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Southern Historical Society Papers, Volume 1. (ed. Reverend J. William Jones), The treatment of prisoners during the war between the States. (search)
ctised in Northern prisons never came to light. The victor monopolized the story of suffering as well as the spoils. I arrived at Rock Island prison, Illinois, on the 16th January, 1864, in company with about fifty other prisoners, from Columbus, Kentucky. Before entering the prison we were drawn up in a line and searched; the snow was deep, and the operation prolonged a most unreasonable time. We were then conducted within the prison to Barrack No. 52, and again searched — this time any sl John H. Morgan and his officers would be placed in close confinement, he.informed me two months afterwards, that the United States authorities had nothing to do with the treatment that General Morgan and his command received when imprisoned at Columbus. 5. Papers from forty-eight to fifty-seven, inclusive, relate to the detention of surgeons. Before the date of the cartel, surgeons were unconditionally released after capture. That rule was first adopted by the Confederate commanders, and
Southern Historical Society Papers, Volume 1. (ed. Reverend J. William Jones), Reminiscences of the Confederate States Navy. (search)
ding officer having accompanied Commodore Hollins, by rail to Columbus, Kentucky, I was directed to proceed with the McRae up the river to that point where in due season we arrived. Columbus was then held by the Confederate forces under General Polk. The battle of Belmont had just rating at Cairo. The Yankees had two small wooden gun-boats above Columbus. A number of iron-clads had arrived at Cairo, but they were without guns or sailors. The Confederates had at Columbus, the Manassas, McRae (8), Polk (5), Jackson (2), and Calhoun (2). A small fort below Caier to the Southern arms — the capture of Forts Donelson and Henry. Columbus was evacuated and the guns of the fortifications were placed in poded floating battery, built at New Orleans, was easily towed up to Columbus. The naval steamer Joy was a regular lower river tow-boat. The more Davis, United States navy), which had fought its way from Columbus, Kentucky, had arrived above Vicksburg, and had been joined by the vict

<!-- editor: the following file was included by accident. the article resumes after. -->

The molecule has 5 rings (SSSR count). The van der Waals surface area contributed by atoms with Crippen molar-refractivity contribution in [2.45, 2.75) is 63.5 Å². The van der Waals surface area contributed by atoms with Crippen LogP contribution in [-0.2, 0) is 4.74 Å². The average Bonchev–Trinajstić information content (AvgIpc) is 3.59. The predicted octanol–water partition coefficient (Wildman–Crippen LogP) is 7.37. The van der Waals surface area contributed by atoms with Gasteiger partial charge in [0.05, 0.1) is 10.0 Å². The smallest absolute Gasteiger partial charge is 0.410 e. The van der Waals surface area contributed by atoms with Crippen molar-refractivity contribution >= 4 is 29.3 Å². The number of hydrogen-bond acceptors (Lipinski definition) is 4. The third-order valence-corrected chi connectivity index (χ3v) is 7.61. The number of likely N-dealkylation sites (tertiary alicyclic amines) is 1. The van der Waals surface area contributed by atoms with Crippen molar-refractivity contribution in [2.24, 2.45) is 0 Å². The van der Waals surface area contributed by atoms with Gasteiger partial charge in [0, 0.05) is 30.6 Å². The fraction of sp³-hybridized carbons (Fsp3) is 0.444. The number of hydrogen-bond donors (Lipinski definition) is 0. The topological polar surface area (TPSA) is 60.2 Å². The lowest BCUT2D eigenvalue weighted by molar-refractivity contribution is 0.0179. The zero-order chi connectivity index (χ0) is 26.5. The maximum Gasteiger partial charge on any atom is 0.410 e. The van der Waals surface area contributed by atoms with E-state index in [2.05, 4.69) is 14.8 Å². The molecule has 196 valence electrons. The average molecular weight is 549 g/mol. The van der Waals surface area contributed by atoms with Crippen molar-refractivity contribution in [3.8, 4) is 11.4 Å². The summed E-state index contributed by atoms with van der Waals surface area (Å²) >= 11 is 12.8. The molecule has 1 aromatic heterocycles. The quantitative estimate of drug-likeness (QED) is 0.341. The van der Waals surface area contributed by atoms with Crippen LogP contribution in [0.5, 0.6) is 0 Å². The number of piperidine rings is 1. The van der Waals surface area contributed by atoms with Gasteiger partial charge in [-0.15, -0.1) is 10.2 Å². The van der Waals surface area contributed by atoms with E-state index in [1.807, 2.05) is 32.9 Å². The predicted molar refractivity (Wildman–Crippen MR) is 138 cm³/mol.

Domination of the Federals. peril of the Southern party. humiliation of Kentucky. seizure of Columbus and Paducah. Before General Johnston's arrival at Richmond, deputations from the West had reound the Federal armies in possession of nearly the whole of Missouri, and continually menacing Columbus, the left flank of his line in Kentucky, with heavy forces massed at Cairo. The war in Kentent enabled General Buckner to arrest a movement of General Pillow, who was about to seize Columbus, Kentucky, with Tennessee troops. The inhabitants of this commanding site were strongly Southern inmander in West Tennessee, having information that the Federal force at Cairo was about to seize Columbus, a strategic point of great importance in Southwestern Kentucky, crossed the State line, occupied Hickman on the 5th of September, and on the 7th secured Columbus. General Grant, who had just taken command at Cairo, where he had arrived on the 2d of September, thus anticipated and foiled in th
, or be destroyed in detail. The occupation of Columbus by General Polk has already been related. This, aawn. It is not possible to withdraw them now from Columbus in the west and from Cumberland Ford in the east, men. In the west, Feliciana, thirty miles east of Columbus, Fort Henry, Fort Donelson, and Hopkinsville, were small bodies of troops; and the territory between Columbus and Bowling Green was occupied by moving detachmenoccupied, an angular base, with its extremities at Columbus and Cumberland Ford, and its salient at Bowling Grfensive works in progress at different points from Columbus to Memphis might be expected to defy this fresh-wa River, was a good position for defense. Thus, as Columbus and the Cumberland Mountains had become the extremble, by the three corps already mentioned: Polk at Columbus, Buckner at Bowling Green, and Zollicoffer at Cumbrders no. 2.headquarters, Western Department, Columbus, Kentucky, September 26, 1861. The following officer
Tennessee. services. force. occupation of Columbus. River-defenses. Polk's subsequent career. ynolds's recollections of General Johnston at Columbus. his plans. anecdotes. habits. As General Polk felt unwilling to leave his post at Columbus, just at this juncture, and as General Johnstonsantest moments of General Polk's life was at Columbus, where General Johnston, after inspecting his the pressing necessity for the occupation of Columbus, and on August 28th Pillow wrote to Polk urgi fortifying, when General Johnston arrived at Columbus. About this time, September 10th, Grant wrotand No.10 was to be fortified as a reserve to Columbus; New Madrid to be fortified, so as to preventiter his recollections of General Johnston at Columbus. Himself a gentleman of fine talents and culical interest. Soon after he arrived at Columbus, Kentucky, he did me the honor of inviting me to cle, and yet extremely quiet. When he reached Columbus, the discipline of the considerable forces as[8 more...]